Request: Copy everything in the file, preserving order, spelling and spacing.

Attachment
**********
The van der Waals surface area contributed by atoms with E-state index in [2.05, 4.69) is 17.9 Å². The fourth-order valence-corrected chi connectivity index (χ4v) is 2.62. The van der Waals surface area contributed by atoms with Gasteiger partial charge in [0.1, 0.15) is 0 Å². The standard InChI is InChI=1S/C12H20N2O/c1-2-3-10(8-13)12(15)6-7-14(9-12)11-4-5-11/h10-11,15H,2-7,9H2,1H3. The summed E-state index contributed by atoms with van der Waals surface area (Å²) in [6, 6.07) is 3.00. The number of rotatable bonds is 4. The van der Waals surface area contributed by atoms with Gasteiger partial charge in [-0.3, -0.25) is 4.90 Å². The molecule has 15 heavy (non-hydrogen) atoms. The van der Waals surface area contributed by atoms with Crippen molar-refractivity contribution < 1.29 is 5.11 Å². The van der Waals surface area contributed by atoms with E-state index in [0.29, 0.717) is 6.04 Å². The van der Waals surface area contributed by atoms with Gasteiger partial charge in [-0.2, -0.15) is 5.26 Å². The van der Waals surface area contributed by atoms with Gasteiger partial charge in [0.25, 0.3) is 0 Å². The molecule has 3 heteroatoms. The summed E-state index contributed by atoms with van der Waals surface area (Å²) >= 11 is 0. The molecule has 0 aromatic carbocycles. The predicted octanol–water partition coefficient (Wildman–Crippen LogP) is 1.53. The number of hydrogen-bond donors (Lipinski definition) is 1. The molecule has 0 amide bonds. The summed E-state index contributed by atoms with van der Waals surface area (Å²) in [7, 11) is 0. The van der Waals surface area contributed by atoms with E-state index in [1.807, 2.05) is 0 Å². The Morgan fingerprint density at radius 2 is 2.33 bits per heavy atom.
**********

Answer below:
The van der Waals surface area contributed by atoms with E-state index in [2.05, 4.69) is 17.9 Å². The fourth-order valence-corrected chi connectivity index (χ4v) is 2.62. The van der Waals surface area contributed by atoms with Gasteiger partial charge in [0.1, 0.15) is 0 Å². The standard InChI is InChI=1S/C12H20N2O/c1-2-3-10(8-13)12(15)6-7-14(9-12)11-4-5-11/h10-11,15H,2-7,9H2,1H3. The summed E-state index contributed by atoms with van der Waals surface area (Å²) in [6, 6.07) is 3.00. The number of rotatable bonds is 4. The van der Waals surface area contributed by atoms with Gasteiger partial charge in [-0.3, -0.25) is 4.90 Å². The molecule has 15 heavy (non-hydrogen) atoms. The van der Waals surface area contributed by atoms with Crippen molar-refractivity contribution < 1.29 is 5.11 Å². The van der Waals surface area contributed by atoms with E-state index in [0.29, 0.717) is 6.04 Å². The van der Waals surface area contributed by atoms with Gasteiger partial charge in [-0.2, -0.15) is 5.26 Å². The van der Waals surface area contributed by atoms with Gasteiger partial charge in [0.25, 0.3) is 0 Å². The molecule has 3 heteroatoms. The summed E-state index contributed by atoms with van der Waals surface area (Å²) >= 11 is 0. The molecule has 0 aromatic carbocycles. The predicted octanol–water partition coefficient (Wildman–Crippen LogP) is 1.53. The number of hydrogen-bond donors (Lipinski definition) is 1. The molecule has 0 amide bonds. The summed E-state index contributed by atoms with van der Waals surface area (Å²) in [7, 11) is 0. The van der Waals surface area contributed by atoms with E-state index in [1.807, 2.05) is 0 Å². The Morgan fingerprint density at radius 2 is 2.33 bits per heavy atom.